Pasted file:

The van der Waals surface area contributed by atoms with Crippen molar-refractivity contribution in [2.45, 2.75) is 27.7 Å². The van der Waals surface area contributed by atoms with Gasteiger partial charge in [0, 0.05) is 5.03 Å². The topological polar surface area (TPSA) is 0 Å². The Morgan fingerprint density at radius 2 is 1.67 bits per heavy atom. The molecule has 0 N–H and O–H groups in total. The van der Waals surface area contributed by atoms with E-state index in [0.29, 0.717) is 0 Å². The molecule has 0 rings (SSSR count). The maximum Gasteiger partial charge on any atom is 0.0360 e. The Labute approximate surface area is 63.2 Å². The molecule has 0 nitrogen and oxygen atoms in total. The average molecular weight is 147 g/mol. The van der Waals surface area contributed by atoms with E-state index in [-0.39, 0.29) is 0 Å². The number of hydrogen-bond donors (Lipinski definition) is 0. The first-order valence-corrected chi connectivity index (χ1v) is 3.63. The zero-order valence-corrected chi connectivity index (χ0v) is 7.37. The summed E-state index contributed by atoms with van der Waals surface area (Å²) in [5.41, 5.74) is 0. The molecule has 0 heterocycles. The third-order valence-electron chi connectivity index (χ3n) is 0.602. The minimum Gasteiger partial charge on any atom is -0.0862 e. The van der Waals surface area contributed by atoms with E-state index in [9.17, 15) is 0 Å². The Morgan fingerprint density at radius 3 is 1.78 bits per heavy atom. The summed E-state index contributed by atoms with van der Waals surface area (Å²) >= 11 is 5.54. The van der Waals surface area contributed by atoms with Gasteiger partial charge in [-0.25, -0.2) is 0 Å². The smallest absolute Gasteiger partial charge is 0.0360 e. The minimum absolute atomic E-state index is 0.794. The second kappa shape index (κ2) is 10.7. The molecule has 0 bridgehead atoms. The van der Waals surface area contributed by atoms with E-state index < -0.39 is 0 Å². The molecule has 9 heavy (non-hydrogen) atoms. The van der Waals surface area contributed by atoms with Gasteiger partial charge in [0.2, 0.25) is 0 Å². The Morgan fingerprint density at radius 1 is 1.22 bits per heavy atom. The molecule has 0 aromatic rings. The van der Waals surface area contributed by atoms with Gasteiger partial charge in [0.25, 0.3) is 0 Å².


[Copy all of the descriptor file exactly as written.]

The van der Waals surface area contributed by atoms with Crippen molar-refractivity contribution in [2.45, 2.75) is 27.7 Å². The van der Waals surface area contributed by atoms with Gasteiger partial charge in [0, 0.05) is 5.03 Å². The topological polar surface area (TPSA) is 0 Å². The Morgan fingerprint density at radius 2 is 1.67 bits per heavy atom. The molecule has 0 N–H and O–H groups in total. The van der Waals surface area contributed by atoms with E-state index in [0.29, 0.717) is 0 Å². The molecule has 0 rings (SSSR count). The maximum Gasteiger partial charge on any atom is 0.0360 e. The Labute approximate surface area is 63.2 Å². The molecule has 0 nitrogen and oxygen atoms in total. The average molecular weight is 147 g/mol. The van der Waals surface area contributed by atoms with E-state index in [-0.39, 0.29) is 0 Å². The number of hydrogen-bond donors (Lipinski definition) is 0. The first-order valence-corrected chi connectivity index (χ1v) is 3.63. The zero-order valence-corrected chi connectivity index (χ0v) is 7.37. The summed E-state index contributed by atoms with van der Waals surface area (Å²) in [5.41, 5.74) is 0. The molecule has 0 heterocycles. The third-order valence-electron chi connectivity index (χ3n) is 0.602. The minimum Gasteiger partial charge on any atom is -0.0862 e. The van der Waals surface area contributed by atoms with E-state index in [9.17, 15) is 0 Å². The Morgan fingerprint density at radius 3 is 1.78 bits per heavy atom. The summed E-state index contributed by atoms with van der Waals surface area (Å²) >= 11 is 5.54. The van der Waals surface area contributed by atoms with Gasteiger partial charge in [-0.25, -0.2) is 0 Å². The smallest absolute Gasteiger partial charge is 0.0360 e. The minimum absolute atomic E-state index is 0.794. The second kappa shape index (κ2) is 10.7. The molecule has 0 bridgehead atoms. The van der Waals surface area contributed by atoms with E-state index < -0.39 is 0 Å². The molecule has 9 heavy (non-hydrogen) atoms. The van der Waals surface area contributed by atoms with Gasteiger partial charge in [0.2, 0.25) is 0 Å². The Morgan fingerprint density at radius 1 is 1.22 bits per heavy atom. The molecule has 0 aromatic rings. The van der Waals surface area contributed by atoms with Gasteiger partial charge in [0.25, 0.3) is 0 Å².